Minimum left ventricular pressure during β -adrenergic stimulation in human subjects: Evidence for elastic recoil and diastolic "suction" in the normal heart

James E. Udelson*, Stephen L. Bacharach, Richard O. Cannon, Robert O. Bonow

*Corresponding author for this work

Research output: Contribution to journalArticlepeer-review

108 Scopus citations

Abstract

The influence of elastic recoil and restoring forces on diastolic left ventricular pressure decay and minimum left ventricular pressures has been demonstrated in animal models but has not been studied in the human heart. To investigate this issue in the normal human left ventricle, we studied eight patients with chest pain and normal coronary arteries with simultaneous measurement of left ventricular volume (by radionuclide angiography) and pressure (by micromanometer catheter) and coronary sinus blood flow. Electrocardiographic-gated data were obtained in the basal state, during rapid atrial pacing, and during isoproterenol infusion to a similar heart rate. Compared with pacing, isoproterenol increased ejection fraction and reduced end-systolic volume (p<0.005), end-systolic pressure (p<0.005), and the half-time of pressure decline after peak negative dP/dt (T1/2) (p<0.001). Negative diastolic pressure developed in seven of eight patients during isoproterenol (range, -0.5 to -2.4 mm Hg) but in only one of eight during pacing (-0.2 mm Hg). These reduced diastolic pressures during isoproterenol were accompanied by increased stroke volume (reflecting increased transmitral flow) and diminished pulmonary wedge pressure (reflecting left atrial pressure). The magnitude of reduction in minimum diastolic pressure during pacing and isoproterenol was related to the change in end-systolic volume (r0.79,p<0.001), ejection fraction (r-0.74, p<0.001), T1/2 (r0.57, p<0.02), and coronary sinus flow (r0.73, plt;0.005). Stronger correlations were observed in analyzing changes during isoproterenol alone. From similar end-systolic volumes, T1/2 and the time constant tau were lower (both p0.005), as was minimum diastolic pressure (p<0.05) during isoproterenol compared with pacing. Hence, isoproterenol infusion (simulating the catecholamine stimulation during exercise) significantly reduces minimum diastolic pressure in the normal human heart, resulting in the development of negative left ventricular pressures. The reduction in minimum left ventricular pressure is related to changes in left ventricular systolic volume, contractility, and coronary flow, and to the dynamics of isovolumic relaxation. This reduction in early diastolic pressure augments the left atrial - left ventricular pressure gradient during early diastole, enhancing the rate and magnitude of left ventricular filling required to maintain a high cardiac output at elevated heart rates.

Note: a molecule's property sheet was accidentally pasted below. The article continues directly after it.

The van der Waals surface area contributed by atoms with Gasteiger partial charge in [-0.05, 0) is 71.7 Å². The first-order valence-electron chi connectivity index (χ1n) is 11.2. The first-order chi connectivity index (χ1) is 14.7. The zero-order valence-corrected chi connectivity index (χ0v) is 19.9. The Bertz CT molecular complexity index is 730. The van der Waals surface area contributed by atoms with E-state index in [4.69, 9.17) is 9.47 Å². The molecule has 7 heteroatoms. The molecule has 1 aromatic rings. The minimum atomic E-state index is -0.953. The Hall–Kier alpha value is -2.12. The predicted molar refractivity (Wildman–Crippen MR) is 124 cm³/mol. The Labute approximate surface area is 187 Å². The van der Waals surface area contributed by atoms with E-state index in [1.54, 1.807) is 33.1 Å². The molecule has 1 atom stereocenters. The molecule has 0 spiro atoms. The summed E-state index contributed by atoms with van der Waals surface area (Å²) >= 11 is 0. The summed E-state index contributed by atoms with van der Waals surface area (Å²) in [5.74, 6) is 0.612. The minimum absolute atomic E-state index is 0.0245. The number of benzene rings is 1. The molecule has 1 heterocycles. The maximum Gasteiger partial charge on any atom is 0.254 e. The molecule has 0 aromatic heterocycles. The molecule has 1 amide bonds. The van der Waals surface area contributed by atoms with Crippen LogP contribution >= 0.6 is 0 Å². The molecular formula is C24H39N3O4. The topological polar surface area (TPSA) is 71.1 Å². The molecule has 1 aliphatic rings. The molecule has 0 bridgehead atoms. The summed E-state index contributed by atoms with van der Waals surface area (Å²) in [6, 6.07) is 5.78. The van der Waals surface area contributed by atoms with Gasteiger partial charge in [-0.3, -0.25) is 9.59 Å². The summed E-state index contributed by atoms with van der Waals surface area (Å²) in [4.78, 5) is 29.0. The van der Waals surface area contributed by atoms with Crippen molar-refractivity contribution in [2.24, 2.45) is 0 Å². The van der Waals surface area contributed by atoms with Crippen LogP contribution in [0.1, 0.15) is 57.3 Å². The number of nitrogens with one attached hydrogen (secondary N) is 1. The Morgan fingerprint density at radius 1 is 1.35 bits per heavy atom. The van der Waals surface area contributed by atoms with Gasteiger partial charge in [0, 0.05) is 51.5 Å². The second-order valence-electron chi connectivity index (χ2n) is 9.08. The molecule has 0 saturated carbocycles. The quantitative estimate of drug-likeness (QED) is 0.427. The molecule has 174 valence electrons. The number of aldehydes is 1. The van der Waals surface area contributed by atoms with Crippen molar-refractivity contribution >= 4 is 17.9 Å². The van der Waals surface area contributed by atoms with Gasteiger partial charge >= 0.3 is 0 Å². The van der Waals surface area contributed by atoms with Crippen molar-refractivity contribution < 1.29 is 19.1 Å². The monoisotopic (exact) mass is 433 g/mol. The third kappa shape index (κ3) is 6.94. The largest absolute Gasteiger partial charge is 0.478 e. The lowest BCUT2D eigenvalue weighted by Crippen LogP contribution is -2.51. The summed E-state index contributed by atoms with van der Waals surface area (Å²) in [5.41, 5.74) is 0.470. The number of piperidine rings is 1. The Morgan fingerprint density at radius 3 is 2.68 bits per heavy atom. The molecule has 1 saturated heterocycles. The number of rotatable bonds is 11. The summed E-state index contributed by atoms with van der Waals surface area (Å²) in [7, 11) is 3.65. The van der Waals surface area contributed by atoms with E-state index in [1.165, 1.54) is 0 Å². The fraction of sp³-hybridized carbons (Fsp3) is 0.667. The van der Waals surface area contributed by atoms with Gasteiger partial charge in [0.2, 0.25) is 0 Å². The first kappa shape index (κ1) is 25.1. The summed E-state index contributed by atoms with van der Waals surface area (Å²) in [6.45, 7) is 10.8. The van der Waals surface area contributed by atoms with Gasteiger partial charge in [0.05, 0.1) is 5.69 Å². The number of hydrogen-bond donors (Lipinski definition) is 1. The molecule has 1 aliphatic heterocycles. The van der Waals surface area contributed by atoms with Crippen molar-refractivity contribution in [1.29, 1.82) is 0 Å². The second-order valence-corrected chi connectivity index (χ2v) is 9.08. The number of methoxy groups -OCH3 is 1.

Original languageEnglish (US)
Pages (from-to)1174-1182
Number of pages9
JournalCirculation
Volume82
Issue number4
DOIs
StatePublished - 1990

Keywords

  • Diastolic performance
  • Isoproterenol
  • Left ventricular function
  • β-adrenergic stimulation

ASJC Scopus subject areas

  • Cardiology and Cardiovascular Medicine
  • Physiology (medical)

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